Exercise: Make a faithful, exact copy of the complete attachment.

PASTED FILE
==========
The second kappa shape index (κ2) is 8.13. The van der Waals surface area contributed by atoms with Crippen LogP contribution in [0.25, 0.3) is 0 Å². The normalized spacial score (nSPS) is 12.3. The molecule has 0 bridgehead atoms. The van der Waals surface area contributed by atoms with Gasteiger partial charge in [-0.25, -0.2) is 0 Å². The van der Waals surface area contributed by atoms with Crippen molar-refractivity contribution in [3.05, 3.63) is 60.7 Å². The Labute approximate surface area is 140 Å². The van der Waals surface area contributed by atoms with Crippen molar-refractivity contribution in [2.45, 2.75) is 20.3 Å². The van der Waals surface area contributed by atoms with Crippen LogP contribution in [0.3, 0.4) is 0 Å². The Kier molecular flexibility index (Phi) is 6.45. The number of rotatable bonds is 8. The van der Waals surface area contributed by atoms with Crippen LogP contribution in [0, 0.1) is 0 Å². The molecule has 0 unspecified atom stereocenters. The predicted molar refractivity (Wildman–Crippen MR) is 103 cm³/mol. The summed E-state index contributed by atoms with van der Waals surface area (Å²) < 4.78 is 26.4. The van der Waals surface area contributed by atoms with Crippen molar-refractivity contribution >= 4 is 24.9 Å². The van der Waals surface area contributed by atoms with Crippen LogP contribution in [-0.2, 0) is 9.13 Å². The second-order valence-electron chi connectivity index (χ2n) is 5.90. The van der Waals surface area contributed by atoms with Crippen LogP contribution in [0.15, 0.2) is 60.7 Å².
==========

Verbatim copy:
The second kappa shape index (κ2) is 8.13. The van der Waals surface area contributed by atoms with Crippen LogP contribution in [0.25, 0.3) is 0 Å². The normalized spacial score (nSPS) is 12.3. The molecule has 0 bridgehead atoms. The van der Waals surface area contributed by atoms with Gasteiger partial charge in [-0.25, -0.2) is 0 Å². The van der Waals surface area contributed by atoms with Crippen molar-refractivity contribution in [3.05, 3.63) is 60.7 Å². The Labute approximate surface area is 140 Å². The van der Waals surface area contributed by atoms with Crippen molar-refractivity contribution in [2.45, 2.75) is 20.3 Å². The van der Waals surface area contributed by atoms with Crippen LogP contribution in [0.3, 0.4) is 0 Å². The Kier molecular flexibility index (Phi) is 6.45. The number of rotatable bonds is 8. The van der Waals surface area contributed by atoms with Crippen LogP contribution in [0, 0.1) is 0 Å². The molecule has 0 unspecified atom stereocenters. The predicted molar refractivity (Wildman–Crippen MR) is 103 cm³/mol. The summed E-state index contributed by atoms with van der Waals surface area (Å²) < 4.78 is 26.4. The van der Waals surface area contributed by atoms with Crippen molar-refractivity contribution >= 4 is 24.9 Å². The van der Waals surface area contributed by atoms with Crippen LogP contribution in [-0.2, 0) is 9.13 Å². The second-order valence-electron chi connectivity index (χ2n) is 5.90. The van der Waals surface area contributed by atoms with Crippen LogP contribution in [0.15, 0.2) is 60.7 Å².